March Came in Like a Lion
I’m beginning writing this draft as I am stuck on the interstate in a snowstorm. I live in “the south,” at least south enough where, when the snowpocalypse is predicted, folks panic and buy their weight in milk and bread. However, this one was called correctly, unlike most times the weather forecasters are wrong.
The driving conditions I’m stuck in are perhaps the worst I’ve ever risked life and limb to go to work. The interstate is covered. I’m driving thirty five max in four wheel drive, my 45 minute commute had become over two and a half hours. I’m currently at a standstill.
Snowmageddon is here people.
I dread my drive home.
See that? The road ahead.
Driving in Snow
Only attempt to drive in snow if you have done this before. If you’re a new driver, don’t do it. If you are from the Deep South, don’t attempt this either. No offense, but we remember what happened in Atlanta this year right?
Don’t drive too fast. Ice can cause your tires to slide and you’ll be off the road in an embankment before you know it.
Kitty litter or salt can help your tires regain traction in snow and ice.
If you are driving not very fast and start to slide, do not slam your breaks! This will cause you to slide even more.
Go slooooowwwww. If you’re late for work because of snow chances are most everyone else is too. Better to be late than dead.
Roadside Emergency kit
Candle inside coffee can (this can serve as a heat source)
Snacks like crackers
Any medications you need to take (don’t keep this is in your car long term- just make sure you have meds with you if you need them.)
Scissors or knife to cut with (sturdy ones, or a seat belt cutter.)
This list is not all inclusive. There’s much more you could put in a roadside emergency kit!
Surviving a Snowstorm
If you know the snowstorm is coming , prepare. Get canned goods, food items like beef jerky, bottled water and drinks, things to eat in case the electricity goes out. Operate on survival mode, worst case scenario. Buy candles that will last. Batteries for your flashlights. If you can get a generator or a kerosine heater, get one!
It’s a running joke here that when the snow is coming, run to the grocery to get milk and bread. It’s nearly embarrassing to actually have to get milk or bread when the storm is coming, but with an infant I have to! Make sure you have what you need if you may not be able to leave your house.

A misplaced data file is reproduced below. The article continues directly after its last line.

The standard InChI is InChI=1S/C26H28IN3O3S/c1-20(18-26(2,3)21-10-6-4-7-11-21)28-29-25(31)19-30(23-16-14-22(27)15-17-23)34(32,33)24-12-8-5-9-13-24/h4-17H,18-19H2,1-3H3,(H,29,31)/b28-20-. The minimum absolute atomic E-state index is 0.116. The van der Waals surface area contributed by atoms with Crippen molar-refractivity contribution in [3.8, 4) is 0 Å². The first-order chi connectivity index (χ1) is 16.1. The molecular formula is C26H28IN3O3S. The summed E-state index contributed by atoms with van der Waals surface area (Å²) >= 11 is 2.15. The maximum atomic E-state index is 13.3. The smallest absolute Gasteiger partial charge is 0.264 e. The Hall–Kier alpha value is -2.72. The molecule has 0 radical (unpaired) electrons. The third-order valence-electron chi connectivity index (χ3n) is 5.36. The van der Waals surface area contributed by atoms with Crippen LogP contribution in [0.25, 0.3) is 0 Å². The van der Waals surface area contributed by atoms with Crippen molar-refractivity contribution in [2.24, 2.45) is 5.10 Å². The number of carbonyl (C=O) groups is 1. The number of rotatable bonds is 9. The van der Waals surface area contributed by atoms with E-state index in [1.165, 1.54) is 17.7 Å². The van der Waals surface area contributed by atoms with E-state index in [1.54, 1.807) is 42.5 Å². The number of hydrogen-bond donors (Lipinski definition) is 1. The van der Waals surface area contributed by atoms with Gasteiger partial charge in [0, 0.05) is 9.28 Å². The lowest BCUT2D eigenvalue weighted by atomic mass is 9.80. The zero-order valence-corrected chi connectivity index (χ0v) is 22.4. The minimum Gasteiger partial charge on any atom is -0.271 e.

Do you have elderly neighbors? Check on them! Are pets outside? Put them in! If you live in an area that doesn’t get much snow and you have fruits and vegetables? Do what you need to preserve them overnight or during the bitter cold.
What if the Electricity Goes Out?
Gather your flashlights , hopefully the batteries are fresh and you have spare batteries. (Think batteries are too expensive? Get them at the Dollar Tree. They aren’t the BEST, but they will do for temporary things like using flashlights.)
Candles in metal containers like coffee cans are a great source of heat. Keep out of reach of children!
Do NOT, DO NOT, bring a grill inside your house for heat or to cook. Carbon monoxide can be released and can kill you. Do NOT do this!
If you can, go stay in a hotel or with a friend or family member, especially if you have kids. If this is not an option, bundle up. Keep your doors closed and windows sealed tightly to preserve whatever heat you can. Wear two or three pairs of socks, put on lots of layers, and snuggle close to stay warm, especially keeping the small kiddos warm. Wear gloves and hats- extremities get frost bit the easiest.
One time when we had an ice storm, we cooked on our kerosine heater. It was like we were camping, we had saffron rice, pork chops, and potatoes atop the heater. I don’t know how safe that was, but my dad did it. With the right heater you might be able to do it too.
Above all else, safety is paramount. It is sad to see on the news people who have died from carbon monoxide, their home burning down, or some other preventable reason when they were trying to be warm.
Stay safe and be warm during this Snowpocalypse!